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Effect of rumen-protected lysine supplementation of diets based on corn protein fed to lactating dairy cows.

PMID: 33714588 (view PubMed database entry)
DOI: 10.3168/jds.2020-19835 (read at publisher's website )

Nelson E Lobos, Michel A Wattiaux, Glen A Broderick,

This trial tested whether rumen-protected Lys (RPL) supplementation would improve the nutritive value of rumen-undegradable protein (RUP) from corn protein. Thirty-two lactating Holstein cows were blocked by days in milk and parity into 8 squares of 4 cows each in replicated 4 × 4 Latin squares. Treatments provided all supplemental crude protein from: (1) soy protein (67% expeller soybean meal plus 33% solvent soybean meal); (2) a blend of soy and corn protein (33% expeller soybean meal, 17% solvent soybean meal, 25% corn gluten meal plus 25% distillers dried grains with solubles); (3) corn protein (50% corn gluten meal plus 50% distillers dried grains with solubles); or (4) corn protein plus RPL [diet 3 top-dressed with RPL (125 g/d of AjiPro-L Generation 1, supplying an estimated 20 g of absorbable Lys/d)]. Diets contained (dry matter basis) 22% alfalfa silage, 43% corn silage, 18% ground high-moisture and dry corn, 2.4% mineral-vitamin premix, 1.5 to 3.9% soy hulls, 15% crude protein, 30 to 32% neutral detergent fiber and predicted to contain equal rumen-degradable protein, RUP, and metabolizable protein. Cows within squares were randomly assigned to treatment sequences and fed diets for 4-wk periods before switching; production data and blood samples were collected during last 2 wk of each period. Data were analyzed using the mixed procedures of SAS. Intake was highest on diet 1, intermediate on diets 2 and 3, and lowest on diet 4; body weight gain was highest on diet 3, intermediate on diets 1 and 2 and lowest on diet 4. Intakes and body weight changes were reflected by differences in milk/dry matter intake, which was highest on diets 2 and 4 and lowest on diet 3. Milk yield was lower on diet 3 (44.3 kg/d) than on diets 1, 2, and 4 (average 45.8 kg/d) and protein yield was highest on diets 1 and 2 (average 1.35 kg/d), intermediate on diet 4 (1.30 kg/d), and lowest on diet 3 (1.25 kg/d). No effects of diet were detected on ruminal metabolites. Free nonessential amino acids and total protein AA were elevated in blood plasma on diet 3, reflecting reduced utilization for milk protein synthesis. These results indicated that 50% dilution of soybean meal RUP with that from corn protein did not reduce yield and that supplementing RPL to the corn protein-based diet increased yield 1.1 kg of milk/d and 50 g of true protein/d.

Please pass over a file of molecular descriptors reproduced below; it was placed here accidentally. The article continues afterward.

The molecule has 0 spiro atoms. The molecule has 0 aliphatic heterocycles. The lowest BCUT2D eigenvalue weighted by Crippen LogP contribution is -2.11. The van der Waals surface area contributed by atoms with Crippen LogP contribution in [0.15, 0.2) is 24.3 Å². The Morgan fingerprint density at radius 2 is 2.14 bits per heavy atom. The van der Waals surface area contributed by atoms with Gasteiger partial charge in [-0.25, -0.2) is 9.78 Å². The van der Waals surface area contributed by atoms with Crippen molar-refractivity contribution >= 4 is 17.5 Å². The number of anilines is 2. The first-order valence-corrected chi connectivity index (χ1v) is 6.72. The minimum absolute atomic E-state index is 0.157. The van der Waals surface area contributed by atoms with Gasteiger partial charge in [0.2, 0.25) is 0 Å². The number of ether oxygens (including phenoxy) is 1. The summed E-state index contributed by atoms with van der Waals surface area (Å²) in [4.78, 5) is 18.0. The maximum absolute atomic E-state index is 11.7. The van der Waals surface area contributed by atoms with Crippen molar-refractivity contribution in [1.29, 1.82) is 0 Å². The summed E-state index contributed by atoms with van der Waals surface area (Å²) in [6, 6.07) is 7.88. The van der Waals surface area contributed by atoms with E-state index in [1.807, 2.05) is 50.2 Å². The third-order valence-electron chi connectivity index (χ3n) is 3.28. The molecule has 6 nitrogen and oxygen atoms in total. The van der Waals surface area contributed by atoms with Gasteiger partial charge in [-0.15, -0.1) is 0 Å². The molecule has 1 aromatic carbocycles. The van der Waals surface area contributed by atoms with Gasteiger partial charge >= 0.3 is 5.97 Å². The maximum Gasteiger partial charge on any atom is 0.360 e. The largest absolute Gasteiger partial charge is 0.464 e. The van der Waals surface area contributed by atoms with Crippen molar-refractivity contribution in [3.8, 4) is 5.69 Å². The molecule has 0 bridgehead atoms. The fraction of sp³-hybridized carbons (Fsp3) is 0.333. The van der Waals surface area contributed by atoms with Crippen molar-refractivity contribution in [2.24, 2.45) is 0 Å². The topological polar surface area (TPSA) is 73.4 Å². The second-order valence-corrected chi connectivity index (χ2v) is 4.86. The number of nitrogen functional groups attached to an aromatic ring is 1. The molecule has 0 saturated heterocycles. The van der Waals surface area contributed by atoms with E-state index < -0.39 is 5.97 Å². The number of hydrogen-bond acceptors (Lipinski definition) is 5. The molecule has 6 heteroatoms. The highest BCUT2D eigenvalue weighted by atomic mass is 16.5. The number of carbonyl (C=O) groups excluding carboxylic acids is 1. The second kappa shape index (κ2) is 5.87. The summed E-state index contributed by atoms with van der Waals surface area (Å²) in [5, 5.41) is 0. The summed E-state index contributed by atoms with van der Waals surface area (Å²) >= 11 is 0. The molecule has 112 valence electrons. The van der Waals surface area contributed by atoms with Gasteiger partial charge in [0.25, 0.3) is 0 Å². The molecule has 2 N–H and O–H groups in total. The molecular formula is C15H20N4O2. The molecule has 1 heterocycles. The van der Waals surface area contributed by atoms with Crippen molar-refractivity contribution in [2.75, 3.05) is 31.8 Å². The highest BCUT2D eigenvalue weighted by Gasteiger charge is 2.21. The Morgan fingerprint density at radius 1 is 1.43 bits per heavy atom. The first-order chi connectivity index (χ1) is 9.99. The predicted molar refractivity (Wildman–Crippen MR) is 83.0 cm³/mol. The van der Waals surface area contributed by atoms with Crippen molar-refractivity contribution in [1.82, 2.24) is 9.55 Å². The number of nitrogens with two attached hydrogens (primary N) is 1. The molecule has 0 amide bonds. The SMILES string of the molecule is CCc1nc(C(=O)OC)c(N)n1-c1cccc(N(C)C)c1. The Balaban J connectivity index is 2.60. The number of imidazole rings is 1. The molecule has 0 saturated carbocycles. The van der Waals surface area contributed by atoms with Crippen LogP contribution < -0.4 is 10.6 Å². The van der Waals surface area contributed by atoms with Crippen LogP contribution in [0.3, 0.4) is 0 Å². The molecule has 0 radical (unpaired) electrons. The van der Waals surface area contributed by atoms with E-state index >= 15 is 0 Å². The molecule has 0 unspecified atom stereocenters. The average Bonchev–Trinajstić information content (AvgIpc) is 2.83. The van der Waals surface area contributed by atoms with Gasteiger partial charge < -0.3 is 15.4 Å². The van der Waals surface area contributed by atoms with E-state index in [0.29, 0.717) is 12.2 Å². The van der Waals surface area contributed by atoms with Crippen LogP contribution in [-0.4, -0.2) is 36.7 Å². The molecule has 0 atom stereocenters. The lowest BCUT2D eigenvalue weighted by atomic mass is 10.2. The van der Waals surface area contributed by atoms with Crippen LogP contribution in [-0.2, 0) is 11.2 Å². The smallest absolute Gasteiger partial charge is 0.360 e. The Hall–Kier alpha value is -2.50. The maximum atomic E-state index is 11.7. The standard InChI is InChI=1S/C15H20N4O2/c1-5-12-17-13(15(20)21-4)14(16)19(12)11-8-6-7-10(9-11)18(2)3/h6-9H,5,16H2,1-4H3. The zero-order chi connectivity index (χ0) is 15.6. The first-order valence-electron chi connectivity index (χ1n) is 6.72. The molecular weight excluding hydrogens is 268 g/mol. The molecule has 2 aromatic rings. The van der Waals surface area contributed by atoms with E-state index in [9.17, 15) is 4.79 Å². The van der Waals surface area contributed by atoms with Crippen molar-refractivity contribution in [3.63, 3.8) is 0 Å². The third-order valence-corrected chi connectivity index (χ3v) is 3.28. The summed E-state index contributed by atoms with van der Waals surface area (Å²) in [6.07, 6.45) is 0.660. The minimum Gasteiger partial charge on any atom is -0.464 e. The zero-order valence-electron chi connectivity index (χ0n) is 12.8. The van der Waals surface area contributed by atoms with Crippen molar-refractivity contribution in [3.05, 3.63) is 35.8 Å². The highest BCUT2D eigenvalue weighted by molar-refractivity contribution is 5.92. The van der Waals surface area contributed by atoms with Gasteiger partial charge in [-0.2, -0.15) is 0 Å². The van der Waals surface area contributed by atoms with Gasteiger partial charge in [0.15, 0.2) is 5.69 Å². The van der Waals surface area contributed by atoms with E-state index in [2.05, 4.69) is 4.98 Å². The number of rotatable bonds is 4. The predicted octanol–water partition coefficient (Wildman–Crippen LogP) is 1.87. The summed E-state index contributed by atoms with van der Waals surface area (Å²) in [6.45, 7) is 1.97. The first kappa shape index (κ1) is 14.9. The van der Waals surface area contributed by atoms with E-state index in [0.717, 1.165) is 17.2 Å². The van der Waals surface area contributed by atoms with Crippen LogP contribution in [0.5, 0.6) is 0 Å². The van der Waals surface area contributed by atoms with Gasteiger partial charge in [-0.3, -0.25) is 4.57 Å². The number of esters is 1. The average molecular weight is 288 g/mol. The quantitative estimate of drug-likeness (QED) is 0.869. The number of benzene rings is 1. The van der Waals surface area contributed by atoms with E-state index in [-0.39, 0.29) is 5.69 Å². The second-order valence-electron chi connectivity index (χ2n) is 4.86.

J Dairy Sci (Journal of dairy science)
[2021, 104(6):6620-6632]

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